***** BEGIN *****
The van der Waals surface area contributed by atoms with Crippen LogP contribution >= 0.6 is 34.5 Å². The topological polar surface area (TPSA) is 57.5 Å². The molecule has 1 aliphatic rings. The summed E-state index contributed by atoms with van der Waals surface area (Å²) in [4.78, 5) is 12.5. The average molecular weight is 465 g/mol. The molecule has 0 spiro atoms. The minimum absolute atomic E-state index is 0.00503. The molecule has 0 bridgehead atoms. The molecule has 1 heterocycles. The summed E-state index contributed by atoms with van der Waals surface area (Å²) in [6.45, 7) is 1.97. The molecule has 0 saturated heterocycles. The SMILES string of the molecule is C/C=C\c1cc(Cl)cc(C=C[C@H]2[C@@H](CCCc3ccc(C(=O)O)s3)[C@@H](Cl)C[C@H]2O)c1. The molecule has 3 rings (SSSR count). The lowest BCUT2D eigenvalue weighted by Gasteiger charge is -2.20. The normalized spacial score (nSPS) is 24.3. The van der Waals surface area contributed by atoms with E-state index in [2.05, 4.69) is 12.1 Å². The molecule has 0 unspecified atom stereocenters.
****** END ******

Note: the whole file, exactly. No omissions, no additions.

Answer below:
The van der Waals surface area contributed by atoms with Crippen LogP contribution >= 0.6 is 34.5 Å². The topological polar surface area (TPSA) is 57.5 Å². The molecule has 1 aliphatic rings. The summed E-state index contributed by atoms with van der Waals surface area (Å²) in [4.78, 5) is 12.5. The average molecular weight is 465 g/mol. The molecule has 0 spiro atoms. The minimum absolute atomic E-state index is 0.00503. The molecule has 0 bridgehead atoms. The molecule has 1 heterocycles. The summed E-state index contributed by atoms with van der Waals surface area (Å²) in [6.45, 7) is 1.97. The molecule has 0 saturated heterocycles. The SMILES string of the molecule is C/C=C\c1cc(Cl)cc(C=C[C@H]2[C@@H](CCCc3ccc(C(=O)O)s3)[C@@H](Cl)C[C@H]2O)c1. The molecule has 3 rings (SSSR count). The lowest BCUT2D eigenvalue weighted by Gasteiger charge is -2.20. The normalized spacial score (nSPS) is 24.3. The van der Waals surface area contributed by atoms with E-state index in [2.05, 4.69) is 12.1 Å². The molecule has 0 unspecified atom stereocenters.